5. The description for the dSLR vs Mirrorless story is deceptive. It should be Frederick and the group gang up and bash dSLRs (and people who use them) again. There wasn’t even one person on the panel that shoots regularly with a dSLR. It’s so predicable and boring to listen to. A panel show like TWIP doesn’t work if everyone is in lock step and agrees. I mean is it a shock that people that have switched think switching is a good idea.

    1. Thank you for your feedback. The thing is, guests are lined up for the show before the stories make the news for the week. And there are just more and more people shooting mirrorless so the odds are pretty good that panels will have more mirrorless shooters. We are not ganging up on anyone. I promise! 😉

    2. Valerie is correct. The guests for our shows are selected and scheduled weeks in advance. And as you know, the news happens when ever it wants to. Though serendipity sometimes works in our favor, many times we have a somewhat unbalanced or sometimes even uninformed panel with regard to the stories at hand. And in my opinion, that makes the show even more valuable… because we come at things from an “general audience” perspective.

  6. Oh and if anyone has a question about a Canon camera in the USA you can call 1-800-OKCANON and they will help you out. The people there have physical access to every Canon Camera and can help you dive into the settings if that’s what you need.

  7. I just listened this morning and though I love the show, I really wish
    this was a balanced look at the two. It felt a bit like mirrorless
    propaganda (and it often does), and I don’t think the technology is to the point that it’s
    as black and white as you might think when listening. Other than that,
    thanks for the great podcast.

    1. Sorry this sounded like mirrorless propaganda Brandon… I think we’re just excited about our tools. And because this is a round-table format show it might come off as a bit propagandized. That’s not our intent though. But you’re correct, we should try and mix mirrorless hosts with DSLR shooters so that we have a more “fair and balanced” show, and contrasting opinions.

    2. Without trying to offend anyone, I’m going to jump in and defend Van Johnson here on this one. As much as it sounds like Mirroless propaganda, it isn’t and I’ll tell you why. Cameras are evolving, and these two manufacturers are not keeping up with the pace. They’re not even trying. Sure, maybe because of Valerie’s comment it seems like size is the issue, but we wouldn’t be discussing size as an issue if the big size was justified by its technology. Get my point? So it’s not about mirrorless vs dslr, it’s about advancing technology vs being complacent. And I just don’t see why I should carry a bigger camera when the smaller one can do an equal or better job. If they want me to use the bigger body, they need to compel me or justify the reasons why I should, otherwise I’ll say that efficiency of size, price, and form factor are an improvement. Why should I pay and carry more for less? This is backward thinking.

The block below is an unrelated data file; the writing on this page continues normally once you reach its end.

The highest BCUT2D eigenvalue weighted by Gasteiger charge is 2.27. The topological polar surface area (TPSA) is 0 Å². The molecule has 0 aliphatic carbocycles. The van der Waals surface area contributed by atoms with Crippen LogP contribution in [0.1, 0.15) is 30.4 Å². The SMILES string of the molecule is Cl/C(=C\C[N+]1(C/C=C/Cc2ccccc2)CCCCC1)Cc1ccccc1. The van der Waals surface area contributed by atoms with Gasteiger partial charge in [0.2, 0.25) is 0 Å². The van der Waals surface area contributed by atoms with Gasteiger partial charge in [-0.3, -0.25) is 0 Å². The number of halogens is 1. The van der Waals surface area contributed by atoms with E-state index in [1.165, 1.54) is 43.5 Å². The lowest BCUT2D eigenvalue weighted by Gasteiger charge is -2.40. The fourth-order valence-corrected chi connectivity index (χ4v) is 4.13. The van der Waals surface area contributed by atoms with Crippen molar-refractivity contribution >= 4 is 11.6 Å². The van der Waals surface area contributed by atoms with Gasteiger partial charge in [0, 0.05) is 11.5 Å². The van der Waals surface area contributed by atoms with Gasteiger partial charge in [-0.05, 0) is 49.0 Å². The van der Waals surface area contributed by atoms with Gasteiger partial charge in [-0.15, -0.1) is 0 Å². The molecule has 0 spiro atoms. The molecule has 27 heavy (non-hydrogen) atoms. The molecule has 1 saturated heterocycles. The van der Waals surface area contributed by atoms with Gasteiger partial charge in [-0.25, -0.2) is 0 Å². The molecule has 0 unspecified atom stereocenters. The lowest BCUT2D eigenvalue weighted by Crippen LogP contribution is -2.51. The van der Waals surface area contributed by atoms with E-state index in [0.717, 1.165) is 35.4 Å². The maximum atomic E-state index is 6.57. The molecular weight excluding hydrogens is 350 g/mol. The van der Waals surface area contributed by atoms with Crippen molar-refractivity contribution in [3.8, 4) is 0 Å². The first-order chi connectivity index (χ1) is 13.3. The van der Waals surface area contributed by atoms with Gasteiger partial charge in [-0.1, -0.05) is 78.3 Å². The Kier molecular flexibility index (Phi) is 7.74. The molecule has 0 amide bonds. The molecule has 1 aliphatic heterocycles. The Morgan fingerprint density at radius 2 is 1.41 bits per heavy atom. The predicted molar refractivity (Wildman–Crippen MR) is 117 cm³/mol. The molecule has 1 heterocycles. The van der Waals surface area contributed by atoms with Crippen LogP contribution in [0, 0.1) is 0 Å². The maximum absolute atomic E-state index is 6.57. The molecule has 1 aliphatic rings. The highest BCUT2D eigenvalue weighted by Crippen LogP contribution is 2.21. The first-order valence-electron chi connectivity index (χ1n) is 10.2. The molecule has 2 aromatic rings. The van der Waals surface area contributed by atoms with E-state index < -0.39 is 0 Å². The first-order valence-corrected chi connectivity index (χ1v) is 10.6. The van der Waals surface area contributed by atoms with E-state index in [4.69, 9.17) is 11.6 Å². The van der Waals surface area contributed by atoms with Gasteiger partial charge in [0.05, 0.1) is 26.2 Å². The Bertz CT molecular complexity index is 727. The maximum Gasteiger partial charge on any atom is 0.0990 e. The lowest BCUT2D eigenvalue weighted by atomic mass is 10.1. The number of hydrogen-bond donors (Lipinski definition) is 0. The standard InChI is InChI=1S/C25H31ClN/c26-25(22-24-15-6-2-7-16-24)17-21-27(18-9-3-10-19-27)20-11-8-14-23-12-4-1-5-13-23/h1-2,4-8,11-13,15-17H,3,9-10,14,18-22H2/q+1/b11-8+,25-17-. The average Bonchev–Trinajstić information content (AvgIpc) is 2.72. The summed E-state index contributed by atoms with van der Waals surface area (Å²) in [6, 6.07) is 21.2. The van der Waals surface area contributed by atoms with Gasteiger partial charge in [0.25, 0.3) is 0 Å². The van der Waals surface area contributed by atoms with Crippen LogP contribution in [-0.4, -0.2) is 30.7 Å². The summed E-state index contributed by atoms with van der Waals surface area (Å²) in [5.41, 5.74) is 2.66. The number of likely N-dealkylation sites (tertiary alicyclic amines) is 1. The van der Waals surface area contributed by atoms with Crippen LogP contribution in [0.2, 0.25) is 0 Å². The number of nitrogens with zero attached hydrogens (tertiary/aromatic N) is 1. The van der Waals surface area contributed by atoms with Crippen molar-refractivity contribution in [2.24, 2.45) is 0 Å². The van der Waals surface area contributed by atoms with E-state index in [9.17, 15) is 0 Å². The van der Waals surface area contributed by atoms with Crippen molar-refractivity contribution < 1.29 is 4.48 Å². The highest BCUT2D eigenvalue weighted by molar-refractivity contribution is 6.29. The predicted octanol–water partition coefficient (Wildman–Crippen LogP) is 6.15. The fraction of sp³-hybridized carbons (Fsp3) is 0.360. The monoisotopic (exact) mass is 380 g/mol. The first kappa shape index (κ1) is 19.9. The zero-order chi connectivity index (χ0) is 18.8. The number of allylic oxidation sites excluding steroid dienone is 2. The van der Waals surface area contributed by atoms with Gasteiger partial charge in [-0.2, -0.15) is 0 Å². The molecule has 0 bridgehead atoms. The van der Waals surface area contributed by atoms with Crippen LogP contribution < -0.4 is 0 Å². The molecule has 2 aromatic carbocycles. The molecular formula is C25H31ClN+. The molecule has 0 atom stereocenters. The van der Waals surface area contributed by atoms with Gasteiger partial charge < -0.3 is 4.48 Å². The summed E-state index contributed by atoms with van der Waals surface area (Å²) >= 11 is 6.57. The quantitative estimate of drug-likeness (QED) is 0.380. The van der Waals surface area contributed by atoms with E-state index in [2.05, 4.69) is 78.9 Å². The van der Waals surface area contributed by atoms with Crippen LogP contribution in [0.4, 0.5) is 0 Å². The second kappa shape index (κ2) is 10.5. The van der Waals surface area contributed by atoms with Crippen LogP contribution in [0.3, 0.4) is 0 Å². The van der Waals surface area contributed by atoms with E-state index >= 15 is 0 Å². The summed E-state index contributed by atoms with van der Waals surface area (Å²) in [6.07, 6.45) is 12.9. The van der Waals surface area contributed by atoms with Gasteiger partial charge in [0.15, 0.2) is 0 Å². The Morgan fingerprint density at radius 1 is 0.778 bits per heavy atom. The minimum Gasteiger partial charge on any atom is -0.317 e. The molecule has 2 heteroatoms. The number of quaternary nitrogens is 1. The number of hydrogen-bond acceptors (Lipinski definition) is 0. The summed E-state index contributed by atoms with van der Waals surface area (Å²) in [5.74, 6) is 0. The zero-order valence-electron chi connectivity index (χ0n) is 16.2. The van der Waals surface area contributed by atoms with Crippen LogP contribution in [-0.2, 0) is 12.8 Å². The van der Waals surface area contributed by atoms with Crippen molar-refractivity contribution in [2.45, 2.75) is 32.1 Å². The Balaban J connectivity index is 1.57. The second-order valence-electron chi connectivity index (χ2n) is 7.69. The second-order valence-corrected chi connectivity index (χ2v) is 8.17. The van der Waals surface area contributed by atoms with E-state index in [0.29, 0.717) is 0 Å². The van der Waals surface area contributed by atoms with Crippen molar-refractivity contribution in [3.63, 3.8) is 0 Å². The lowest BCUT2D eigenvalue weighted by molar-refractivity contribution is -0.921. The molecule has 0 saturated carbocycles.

So Yeah, really, what is up with Nikon and Canon? One aspect I feel is not being discussed is that ok fine, even if they’re not jumping on the mirrorless bandwagon yet, why are they not doing anything to add significant upgrades to their products for those who like the big DSLRs? Why is it that the advances on their current products is so gradual and sluggish by comparison to the rest of the TECH world? (touch screen for those who care, integrated NFC, integrated GPS, Camera Apps, or just even better form factor like Fuji. Yes anatomy and physiology are technology too — the Nikon Df *cough F-stoppers*). Why do I need to buy more adapters? why do I have to transform my DSLR into Optimus Prime just so it can do all that a little mirrorless can do when they could simply integrate it? I understand adapters for older models, but it’s excuseless for new and upcoming cameras.